Chart of the Week: The Digital Divide in Asia

2018-09-25T07:33:02+00:00September 25, 2018|

By IMFBlog

September 25, 2018

Young people on their phones in Phnom Pehn, Cambodia: about 70 percent of the country does not have internet access and can’t participate in the digital economy (Samrang Pring/Reuters/Newscom)

The countries of Southeast Asia are young—more than half of its 643 million people are under 30— and together they live in an economy of $2.8 trillion. (more…)

Give Today’s Children a Chance

2018-10-16T09:35:28+00:00September 24, 2018|

By  Christine Lagarde and Vitor Gaspar

September 24, 2018

عربي, 中文, Español, Français, Baˈhasa indoneˈsia, 日本語PortuguêsРусский

Children in early childhood education in Indonesia: more money put into education helps countries achieve their Sustainable Development Goals (Photo: Ajun-Ally/Pacific Press/Newscom)

World leaders are gathering at the United Nations to discuss how to deliver on development for all that is economically, socially, and environmentally sustainable—“The 2030 Agenda for Sustainable Development,” and its 17 Sustainable Development Goals (SDGs). (more…)

Chart of the Week: Educate Girls and Women to Boost Equality

2018-08-28T14:36:20+00:00August 22, 2018|

By IMFBlog

August 22, 2018

Versions in عربي,  中文Español,, Français,  日本語, Português

Schoolgirls in Valladolid, Mexico: Policies that focus on educating girls increase the likelihood that they will enter the labor force (photo: kertu_ee/iStock by Getty Images)

Government policies have boosted women’s participation in the work force. But women still make up a smaller percentage of the labor force than men in most countries. Of the many policies available, such as education and legal rights, which ones provide the most “bang for the buck” to reduce inequality between men and women? (more…)

Chart of the Week: Top 5 Charts

2018-07-25T08:24:53+00:00July 25, 2018|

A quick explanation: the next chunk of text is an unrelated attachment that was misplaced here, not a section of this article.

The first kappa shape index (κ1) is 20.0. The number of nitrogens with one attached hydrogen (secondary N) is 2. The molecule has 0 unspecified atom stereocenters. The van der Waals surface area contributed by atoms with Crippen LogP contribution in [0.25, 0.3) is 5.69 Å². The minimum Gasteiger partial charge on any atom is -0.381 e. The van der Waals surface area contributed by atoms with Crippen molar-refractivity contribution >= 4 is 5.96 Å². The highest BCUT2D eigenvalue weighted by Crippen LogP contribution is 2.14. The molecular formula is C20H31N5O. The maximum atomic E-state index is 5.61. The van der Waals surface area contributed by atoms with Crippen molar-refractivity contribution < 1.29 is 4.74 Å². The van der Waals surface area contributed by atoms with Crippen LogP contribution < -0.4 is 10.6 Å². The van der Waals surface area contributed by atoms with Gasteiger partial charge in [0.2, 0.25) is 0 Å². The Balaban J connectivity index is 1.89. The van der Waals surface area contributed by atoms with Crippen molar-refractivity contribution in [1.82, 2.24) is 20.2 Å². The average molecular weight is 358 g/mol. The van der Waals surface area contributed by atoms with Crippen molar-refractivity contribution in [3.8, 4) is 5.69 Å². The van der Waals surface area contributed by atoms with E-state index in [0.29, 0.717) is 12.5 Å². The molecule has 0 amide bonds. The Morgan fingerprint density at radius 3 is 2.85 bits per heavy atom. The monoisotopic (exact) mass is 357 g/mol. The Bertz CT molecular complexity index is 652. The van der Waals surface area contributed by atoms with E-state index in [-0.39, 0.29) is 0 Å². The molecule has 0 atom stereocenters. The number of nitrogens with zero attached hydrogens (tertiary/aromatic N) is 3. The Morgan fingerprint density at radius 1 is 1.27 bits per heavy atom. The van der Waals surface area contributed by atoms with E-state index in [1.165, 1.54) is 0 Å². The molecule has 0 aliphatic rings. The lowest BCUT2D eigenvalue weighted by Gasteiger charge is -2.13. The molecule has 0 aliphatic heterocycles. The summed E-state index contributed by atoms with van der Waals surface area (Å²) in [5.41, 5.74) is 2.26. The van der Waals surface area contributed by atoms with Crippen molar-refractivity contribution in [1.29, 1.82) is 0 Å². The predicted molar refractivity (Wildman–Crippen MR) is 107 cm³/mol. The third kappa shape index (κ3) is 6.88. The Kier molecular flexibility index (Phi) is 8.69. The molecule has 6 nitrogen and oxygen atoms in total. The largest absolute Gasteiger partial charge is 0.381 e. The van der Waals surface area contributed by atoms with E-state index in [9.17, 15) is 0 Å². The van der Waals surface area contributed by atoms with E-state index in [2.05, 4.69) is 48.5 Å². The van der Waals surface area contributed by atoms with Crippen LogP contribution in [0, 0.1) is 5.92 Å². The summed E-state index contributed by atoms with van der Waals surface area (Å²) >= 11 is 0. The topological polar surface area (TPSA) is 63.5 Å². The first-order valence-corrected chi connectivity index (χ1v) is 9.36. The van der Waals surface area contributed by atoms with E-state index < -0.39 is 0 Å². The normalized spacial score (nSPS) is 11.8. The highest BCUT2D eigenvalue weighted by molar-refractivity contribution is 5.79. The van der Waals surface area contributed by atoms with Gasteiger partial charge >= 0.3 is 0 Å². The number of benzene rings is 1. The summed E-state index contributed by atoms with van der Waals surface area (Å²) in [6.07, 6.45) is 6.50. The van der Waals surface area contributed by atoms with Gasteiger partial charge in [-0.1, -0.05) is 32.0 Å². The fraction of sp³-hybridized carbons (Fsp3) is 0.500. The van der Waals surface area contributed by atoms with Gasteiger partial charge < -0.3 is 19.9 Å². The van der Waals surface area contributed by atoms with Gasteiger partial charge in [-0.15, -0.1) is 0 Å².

By IMFBlog

July 25, 2018

People wait while their electric cars charge, in Xiamen, China (photo: Zhang Guojun/Newscom)

Rank has its privileges, the saying goes.  This week our editors pull rank and pick their favorite charts from our Chart of the Week series.  (more…)

Technology and the Future of Work

2018-05-31T15:13:35+00:00May 1, 2018|

By Adrian Peralta, and Agustin Roitman

May 1, 2018 

Versions in  عربي (Arabic), baˈhasa indoneˈsia(Indonesian), 中文 (Chinese), Español (Spanish), 日本語 (Japanese), Português (Portuguese), Русский (Russian)

Technology impacts how we work (photo: BSIP/Newscom).

Many feel anxious about the impact of new technology on their jobs. This is not new. In fact, it dates back at least to the Luddites movement at the outset of the Industrial Revolution. And it resurfaced during the Great Depression and again in the 1960s, following a period of high productivity growth, and in the 1980s at the outset of the IT revolution.

How can governments help? By investing in peoples’ skills. (more…)

Sub-Saharan Africa: Diversifying for Tomorrow

2018-02-16T12:09:38+00:00February 16, 2018|

By IMFBlog

February 16, 2018

Photo: iStock by Getty Images/subman

Countries in sub-Saharan Africa need to diversify their economies, and the region’s youth need to be at the heart of it, says Axel Schimmelpfennig.

Schimmelpfennig is head of the IMF team for Uganda, and a coauthor of a study that looks at the potential benefits of a stepped-up diversification agenda in sub-Saharan Africa.

In this podcast, Schimmelpfennig talks about the need for sub-Saharan Africa to increase productivity in areas like agriculture and manufacturing to become more competitive in the export market and allow for increasing wages. (more…)

Chart of the Week: Crime, Joblessness, and Youth in the Caribbean